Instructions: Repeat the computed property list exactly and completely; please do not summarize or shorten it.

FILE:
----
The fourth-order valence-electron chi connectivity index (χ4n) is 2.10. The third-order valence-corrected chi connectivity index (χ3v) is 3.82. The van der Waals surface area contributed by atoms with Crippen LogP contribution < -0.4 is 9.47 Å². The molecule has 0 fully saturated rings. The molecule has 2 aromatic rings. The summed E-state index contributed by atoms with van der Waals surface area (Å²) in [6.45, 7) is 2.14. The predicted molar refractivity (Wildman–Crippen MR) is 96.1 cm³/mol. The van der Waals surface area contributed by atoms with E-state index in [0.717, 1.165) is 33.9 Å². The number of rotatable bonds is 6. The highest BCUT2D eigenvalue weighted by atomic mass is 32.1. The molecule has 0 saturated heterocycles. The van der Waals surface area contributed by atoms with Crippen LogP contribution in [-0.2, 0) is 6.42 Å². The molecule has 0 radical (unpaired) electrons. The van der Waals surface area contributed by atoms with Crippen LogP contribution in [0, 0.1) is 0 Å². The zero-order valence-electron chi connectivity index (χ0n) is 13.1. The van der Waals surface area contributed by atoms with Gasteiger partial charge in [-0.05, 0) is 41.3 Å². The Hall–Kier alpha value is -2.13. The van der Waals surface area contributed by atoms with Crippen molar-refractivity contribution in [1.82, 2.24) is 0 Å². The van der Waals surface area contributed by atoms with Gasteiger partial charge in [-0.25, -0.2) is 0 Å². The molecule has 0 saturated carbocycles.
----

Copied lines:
The fourth-order valence-electron chi connectivity index (χ4n) is 2.10. The third-order valence-corrected chi connectivity index (χ3v) is 3.82. The van der Waals surface area contributed by atoms with Crippen LogP contribution < -0.4 is 9.47 Å². The molecule has 0 fully saturated rings. The molecule has 2 aromatic rings. The summed E-state index contributed by atoms with van der Waals surface area (Å²) in [6.45, 7) is 2.14. The predicted molar refractivity (Wildman–Crippen MR) is 96.1 cm³/mol. The van der Waals surface area contributed by atoms with E-state index in [0.717, 1.165) is 33.9 Å². The number of rotatable bonds is 6. The highest BCUT2D eigenvalue weighted by atomic mass is 32.1. The molecule has 0 saturated heterocycles. The van der Waals surface area contributed by atoms with Crippen LogP contribution in [-0.2, 0) is 6.42 Å². The molecule has 0 radical (unpaired) electrons. The van der Waals surface area contributed by atoms with Crippen LogP contribution in [0, 0.1) is 0 Å². The zero-order valence-electron chi connectivity index (χ0n) is 13.1. The van der Waals surface area contributed by atoms with Gasteiger partial charge in [-0.05, 0) is 41.3 Å². The Hall–Kier alpha value is -2.13. The van der Waals surface area contributed by atoms with Crippen molar-refractivity contribution in [1.82, 2.24) is 0 Å². The van der Waals surface area contributed by atoms with Gasteiger partial charge in [-0.25, -0.2) is 0 Å². The molecule has 0 saturated carbocycles.